“There is much close that need to be digitalised. We expect digitalisation to have revenue potential of the USD500 million per year. So, we think that there is a massive opportunity for Tanzania to continue to grow by extending the digital payments among the other segments.”
According to Tellez digital payments include mobile payments, cards or any other payment that is basically electronic.

Commenting on The Better Than Cash Alliance, he says it is a global partnership of governments, companies, and international organisations that accelerate the transition from cash to digital payments in order to reduce poverty and drive inclusive growth. The United Nations Capital Development Fund serves as the secretariat.

Why the Alliance?
He says the Alliance was set up by different organisations including the Bill & Melinda Gates Foundation, City Bank among others. By now it have over 50 members over 22 countries that can be found in East Asia, America and Africa.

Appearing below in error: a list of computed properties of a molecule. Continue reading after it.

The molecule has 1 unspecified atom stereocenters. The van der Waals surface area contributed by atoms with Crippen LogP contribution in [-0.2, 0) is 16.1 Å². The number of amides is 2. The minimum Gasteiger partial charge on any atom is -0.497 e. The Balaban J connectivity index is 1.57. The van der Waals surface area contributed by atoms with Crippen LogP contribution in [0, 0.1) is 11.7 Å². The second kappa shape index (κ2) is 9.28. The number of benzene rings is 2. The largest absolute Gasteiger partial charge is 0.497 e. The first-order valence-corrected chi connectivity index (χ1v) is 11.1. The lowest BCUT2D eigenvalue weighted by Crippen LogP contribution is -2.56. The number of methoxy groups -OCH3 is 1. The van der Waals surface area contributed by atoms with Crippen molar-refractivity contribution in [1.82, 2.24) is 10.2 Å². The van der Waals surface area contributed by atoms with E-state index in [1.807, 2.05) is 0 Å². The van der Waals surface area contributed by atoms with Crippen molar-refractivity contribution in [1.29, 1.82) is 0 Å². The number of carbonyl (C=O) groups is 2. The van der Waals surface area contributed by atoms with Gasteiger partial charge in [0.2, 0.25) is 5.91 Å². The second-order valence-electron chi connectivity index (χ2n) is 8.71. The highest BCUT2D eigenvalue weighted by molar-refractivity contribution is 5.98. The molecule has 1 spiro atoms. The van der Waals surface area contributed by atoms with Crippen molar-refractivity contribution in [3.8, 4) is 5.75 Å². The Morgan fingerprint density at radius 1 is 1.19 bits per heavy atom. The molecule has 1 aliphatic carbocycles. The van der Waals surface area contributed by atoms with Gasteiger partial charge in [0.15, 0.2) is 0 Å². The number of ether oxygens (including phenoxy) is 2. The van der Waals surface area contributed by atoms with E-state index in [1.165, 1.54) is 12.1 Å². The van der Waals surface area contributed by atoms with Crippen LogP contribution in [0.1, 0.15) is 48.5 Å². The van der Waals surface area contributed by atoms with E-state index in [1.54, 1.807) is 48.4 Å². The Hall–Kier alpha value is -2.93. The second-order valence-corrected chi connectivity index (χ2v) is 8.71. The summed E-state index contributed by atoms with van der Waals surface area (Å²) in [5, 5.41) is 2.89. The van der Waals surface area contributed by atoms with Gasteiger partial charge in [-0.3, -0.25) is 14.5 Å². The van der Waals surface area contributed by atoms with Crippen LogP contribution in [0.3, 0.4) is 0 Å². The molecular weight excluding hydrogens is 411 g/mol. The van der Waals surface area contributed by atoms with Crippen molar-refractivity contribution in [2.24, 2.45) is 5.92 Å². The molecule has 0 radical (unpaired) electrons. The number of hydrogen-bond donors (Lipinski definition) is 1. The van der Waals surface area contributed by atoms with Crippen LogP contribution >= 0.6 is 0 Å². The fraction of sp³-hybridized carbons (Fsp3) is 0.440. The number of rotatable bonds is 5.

He said their main advocacy is on promoting the transition from cash to digital payments in a way that improves lives and expands responsible digital financial services.

The Alliance also conducts research, share the experiences of their members and develop tools to help the transition to digital payments.

“We help our members as they work towards the goal of building economies where people, governments, and businesses can make and receive digital payments.”

For the Alliance, cash is expensive both for security problems for the government, its users and businesses.